Fast-forward to late last week, when I realized I haven't seen another check since that first one. So Monday I asked the CEO when I could expect to be paid for the rest of October and the first week of November--and boy am I glad I spoke up! Apparently, they were expecting me to invoice for all my hours. They use what I enter into the payroll system for billing their clients, but aren't paying me based on that.

As if I needed further proof what a great client this is, the CEO offered to cut me a check right then and there. I told him that wasn't necessary, and that I'd just go ahead and submit an invoice.

Monday, November 10, 2008


One of the less talked-about benefits of working from home is that I have less contact with other people's germs. I used to get at least one cold a year--but I've been freelancing full-time for about a year and a half, and haven't had a cold (or flu, or any other communicable illness) in all that time.

And now, in my 2nd month of working on-site with one of my clients, I'm starting to feel the once-familiar signs of that sneaky little bug. I cling to the hope that I'm just having a wicked allergy attack, but that hope fades a bit with each sniffle, sneeze and cough that aren't assuaged by my daily dose of Zyrtec.


When I go in to my client's office today, I'm taking a bottle of hand sanitizer. They may have given me a cold, but I don't have to return the favor.

Thursday, November 6, 2008

All of the glory, none of the entry fees

There's a possibility that one of my clients may decide to enter some direct mail pieces (on which I did the copy) in a competition. I think they stand a good chance of winning, because the pieces are really good and they've gotten positive feedback from recipients.

I don't typically enter my work in competitions because I just can't bring myself to spend what is usually several hundred dollars on the entry fee. If I'm paying you $300 to critique my work, you darn well better give me an award!

But if somebody else is footing the bill, heck yeah--I'm all for it. You cut the check, client of mine, and I'll do everything else--read the fine print in booklet, write the 2-5 page "work plan," fill out the entry form, and make sure it's in the mail before the deadline.

Tuesday, November 4, 2008

Rockin' the vote

During the primaries, I took pen in hand with the intention of gaining myself some YouTube stardom. Sadly, once the following spoof was written, I had trouble coercing my friends into helping me record it, so the project lost steam and eventually died out.

Now that election day is here, I thought it fitting to dig out the lyrics and let you see what could have been:

"I Choose Barack"
sung to the tune of Tim Curry's "I Do the Rock"*

Primary race heating up for Pennsylvania Ave
Three are frantic’ly campaigning for what one can have
Some will vote for McCain
Some for Hillary
Me, I do the only thing that still makes sense to me

I choose Barack
I choose Barack, ‘rack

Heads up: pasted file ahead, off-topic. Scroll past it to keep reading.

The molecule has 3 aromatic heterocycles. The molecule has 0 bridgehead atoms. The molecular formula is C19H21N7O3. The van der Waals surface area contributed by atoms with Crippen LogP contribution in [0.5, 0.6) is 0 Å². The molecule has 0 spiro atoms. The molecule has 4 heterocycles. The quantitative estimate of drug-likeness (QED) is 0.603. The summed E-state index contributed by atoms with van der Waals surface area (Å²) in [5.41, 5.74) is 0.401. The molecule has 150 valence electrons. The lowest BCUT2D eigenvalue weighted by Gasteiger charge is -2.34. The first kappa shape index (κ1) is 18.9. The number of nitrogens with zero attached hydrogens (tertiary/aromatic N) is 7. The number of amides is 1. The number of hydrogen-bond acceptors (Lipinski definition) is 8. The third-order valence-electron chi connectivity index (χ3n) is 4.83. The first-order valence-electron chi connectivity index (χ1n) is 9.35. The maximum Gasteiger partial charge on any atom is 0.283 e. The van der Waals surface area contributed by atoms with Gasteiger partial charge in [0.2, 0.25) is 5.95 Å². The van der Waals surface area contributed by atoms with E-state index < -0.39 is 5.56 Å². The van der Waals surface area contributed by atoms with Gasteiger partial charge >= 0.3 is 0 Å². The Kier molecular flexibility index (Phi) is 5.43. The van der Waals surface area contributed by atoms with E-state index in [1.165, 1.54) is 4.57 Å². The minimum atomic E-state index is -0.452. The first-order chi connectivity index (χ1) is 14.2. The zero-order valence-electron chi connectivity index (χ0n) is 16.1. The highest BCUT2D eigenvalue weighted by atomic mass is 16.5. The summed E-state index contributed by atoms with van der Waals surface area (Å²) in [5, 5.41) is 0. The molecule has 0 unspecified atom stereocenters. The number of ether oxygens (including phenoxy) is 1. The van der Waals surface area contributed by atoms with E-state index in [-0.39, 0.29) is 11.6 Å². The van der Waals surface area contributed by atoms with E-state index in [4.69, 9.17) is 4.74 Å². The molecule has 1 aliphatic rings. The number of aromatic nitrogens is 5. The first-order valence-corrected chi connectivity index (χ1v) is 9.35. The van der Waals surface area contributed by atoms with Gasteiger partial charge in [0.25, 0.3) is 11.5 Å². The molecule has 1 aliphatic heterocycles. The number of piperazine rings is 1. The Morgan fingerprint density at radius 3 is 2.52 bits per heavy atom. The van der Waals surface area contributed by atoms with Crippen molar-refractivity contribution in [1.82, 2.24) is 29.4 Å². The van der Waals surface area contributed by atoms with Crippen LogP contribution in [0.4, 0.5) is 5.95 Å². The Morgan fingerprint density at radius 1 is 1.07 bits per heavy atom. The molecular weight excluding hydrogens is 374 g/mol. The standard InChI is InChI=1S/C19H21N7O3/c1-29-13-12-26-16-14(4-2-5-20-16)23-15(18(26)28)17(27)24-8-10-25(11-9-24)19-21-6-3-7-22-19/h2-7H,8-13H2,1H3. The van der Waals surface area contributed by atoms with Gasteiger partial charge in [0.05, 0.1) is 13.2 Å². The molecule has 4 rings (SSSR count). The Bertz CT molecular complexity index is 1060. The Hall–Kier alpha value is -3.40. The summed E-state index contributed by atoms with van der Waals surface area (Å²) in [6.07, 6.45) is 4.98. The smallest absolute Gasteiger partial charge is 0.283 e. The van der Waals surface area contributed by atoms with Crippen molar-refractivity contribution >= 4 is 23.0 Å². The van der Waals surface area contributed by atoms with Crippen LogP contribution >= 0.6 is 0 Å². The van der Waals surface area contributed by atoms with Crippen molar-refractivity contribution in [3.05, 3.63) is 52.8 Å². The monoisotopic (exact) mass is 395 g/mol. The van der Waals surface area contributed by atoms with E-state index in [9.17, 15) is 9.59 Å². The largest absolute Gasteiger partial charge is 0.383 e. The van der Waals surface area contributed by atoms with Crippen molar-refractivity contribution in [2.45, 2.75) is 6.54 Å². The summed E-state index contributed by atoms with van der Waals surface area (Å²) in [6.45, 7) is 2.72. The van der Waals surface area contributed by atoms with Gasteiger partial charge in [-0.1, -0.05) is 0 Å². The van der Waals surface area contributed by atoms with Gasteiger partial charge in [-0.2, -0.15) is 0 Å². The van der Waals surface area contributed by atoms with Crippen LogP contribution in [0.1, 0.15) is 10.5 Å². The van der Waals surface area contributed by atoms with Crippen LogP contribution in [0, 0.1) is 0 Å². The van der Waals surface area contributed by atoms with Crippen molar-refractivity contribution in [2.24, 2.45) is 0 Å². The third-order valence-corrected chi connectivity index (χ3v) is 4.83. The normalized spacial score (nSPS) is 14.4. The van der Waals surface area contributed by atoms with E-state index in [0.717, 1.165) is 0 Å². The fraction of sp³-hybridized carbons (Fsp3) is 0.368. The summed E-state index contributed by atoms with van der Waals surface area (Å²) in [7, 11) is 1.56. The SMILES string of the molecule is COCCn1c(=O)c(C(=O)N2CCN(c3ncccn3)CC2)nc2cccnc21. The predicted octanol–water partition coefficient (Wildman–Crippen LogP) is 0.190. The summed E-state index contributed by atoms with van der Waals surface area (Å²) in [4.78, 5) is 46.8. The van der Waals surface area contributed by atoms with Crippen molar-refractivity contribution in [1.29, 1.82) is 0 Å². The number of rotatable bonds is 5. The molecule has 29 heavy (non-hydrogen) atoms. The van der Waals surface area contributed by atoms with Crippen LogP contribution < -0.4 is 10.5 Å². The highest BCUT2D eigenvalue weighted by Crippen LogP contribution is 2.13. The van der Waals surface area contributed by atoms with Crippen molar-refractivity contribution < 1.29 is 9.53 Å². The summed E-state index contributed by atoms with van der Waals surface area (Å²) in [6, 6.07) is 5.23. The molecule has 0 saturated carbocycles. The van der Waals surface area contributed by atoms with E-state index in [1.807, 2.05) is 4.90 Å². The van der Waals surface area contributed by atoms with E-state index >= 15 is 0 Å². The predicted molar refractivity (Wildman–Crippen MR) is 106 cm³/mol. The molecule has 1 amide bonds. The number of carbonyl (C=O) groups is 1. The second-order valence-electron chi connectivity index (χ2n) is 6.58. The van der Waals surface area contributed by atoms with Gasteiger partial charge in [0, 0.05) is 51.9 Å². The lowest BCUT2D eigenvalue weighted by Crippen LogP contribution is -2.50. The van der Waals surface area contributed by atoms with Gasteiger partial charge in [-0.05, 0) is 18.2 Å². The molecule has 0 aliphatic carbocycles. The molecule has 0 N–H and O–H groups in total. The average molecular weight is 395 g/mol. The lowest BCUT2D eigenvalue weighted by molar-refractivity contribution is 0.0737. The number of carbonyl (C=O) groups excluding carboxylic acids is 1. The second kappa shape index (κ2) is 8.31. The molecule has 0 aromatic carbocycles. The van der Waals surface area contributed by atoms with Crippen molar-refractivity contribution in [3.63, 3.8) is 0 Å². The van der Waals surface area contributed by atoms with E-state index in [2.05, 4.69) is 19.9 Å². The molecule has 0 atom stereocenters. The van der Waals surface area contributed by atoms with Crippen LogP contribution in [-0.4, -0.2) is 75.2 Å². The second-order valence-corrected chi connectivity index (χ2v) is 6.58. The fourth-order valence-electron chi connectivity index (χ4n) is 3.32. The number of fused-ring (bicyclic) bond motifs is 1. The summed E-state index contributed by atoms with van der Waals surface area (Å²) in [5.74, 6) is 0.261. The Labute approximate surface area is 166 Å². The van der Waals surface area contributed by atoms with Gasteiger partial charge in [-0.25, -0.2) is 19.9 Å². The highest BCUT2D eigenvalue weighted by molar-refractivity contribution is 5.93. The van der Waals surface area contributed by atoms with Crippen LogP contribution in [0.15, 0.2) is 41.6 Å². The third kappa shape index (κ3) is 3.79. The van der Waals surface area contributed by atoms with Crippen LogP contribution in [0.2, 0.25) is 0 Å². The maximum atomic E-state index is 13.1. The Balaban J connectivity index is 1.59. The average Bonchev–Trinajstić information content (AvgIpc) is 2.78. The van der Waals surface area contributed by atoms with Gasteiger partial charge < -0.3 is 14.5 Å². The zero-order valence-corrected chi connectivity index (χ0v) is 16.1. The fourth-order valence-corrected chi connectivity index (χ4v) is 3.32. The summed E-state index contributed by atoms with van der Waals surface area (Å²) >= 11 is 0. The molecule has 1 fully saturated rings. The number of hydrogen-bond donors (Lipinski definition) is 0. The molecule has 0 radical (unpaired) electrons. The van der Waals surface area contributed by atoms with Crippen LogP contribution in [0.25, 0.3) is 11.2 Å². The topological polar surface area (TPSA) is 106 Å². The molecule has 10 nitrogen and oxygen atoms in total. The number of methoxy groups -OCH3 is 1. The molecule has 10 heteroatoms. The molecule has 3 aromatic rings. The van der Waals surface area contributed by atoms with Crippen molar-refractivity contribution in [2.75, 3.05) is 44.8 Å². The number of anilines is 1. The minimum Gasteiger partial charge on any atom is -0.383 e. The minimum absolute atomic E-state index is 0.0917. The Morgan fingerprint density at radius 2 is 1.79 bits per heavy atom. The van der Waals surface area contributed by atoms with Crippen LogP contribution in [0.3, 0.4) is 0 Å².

John and Clinton raise a stink to defame Obama
Sometimes they start arguments on the Senate floor-a
Hillary’s a lady, McCain’s really frightfully old
But something else ‘bout both of them just leaves me feeling cold

I choose Barack
I choose Barack, ‘rack
I choose Barack, ‘rack, ‘rack
Hey, it’s time for change!

Clinton spoke out vocally against Gitmo’s prison
Saddam’s six feet under but Bin Laden still is missin’
McCain’s war could last for 10 decades, but I just think that Iraq, Iran and Afghanistan aren’t places we should be

I choose Barack
I choose Barack
Hey, it’s time for change!
Change we believe in!

George and Matt and Will and Oprah
Brad and Angelina
Stephen Colbert and Madonna
Gov’nor Schwarzennegah
FOX, CNN, MSNBC and People Magazine
Reporting who the celebs pick for the presidency

I choose Barack, myself

Hammas and the Taliban
Christians, Jews and Muslims
Can’t we all just get along?
Our differences are puzzlin’
Dogma, Fatwa, and Jihad make global warming not so sad
Screw the polar bears and just bring our troops home safely

I choose Barack
I choose Barack
I choose Barack
I choose Barack
Choose Barack
Choose Barack
I do I do I do I do choose Barack

*If you've never heard the original, I'm sure it's out there on YouTube or elsewhere on the Internet for your listening pleasure.

Monday, November 3, 2008


Okay, quick post and then I have to get back to work (I just published that "business plan" and I'm already deviating from it!).

In hindsight, I really should have done some work over the weekend, but I did not and I haven't perfected my time machine yet.

My not-a-part-time-job-20-hours-a-week client asked me to continue on through November. Exciting, but also part of what has me thinking I should have worked a bit this weekend. I also have 3 Requests for Proposals for another client, and am hopefully finishing up the poster and postcard for the neighborhood business association. I say hopefully, because there is a charity involved and nonprofits make things a little more complicated than necessary.

Okay, enough . . . to work!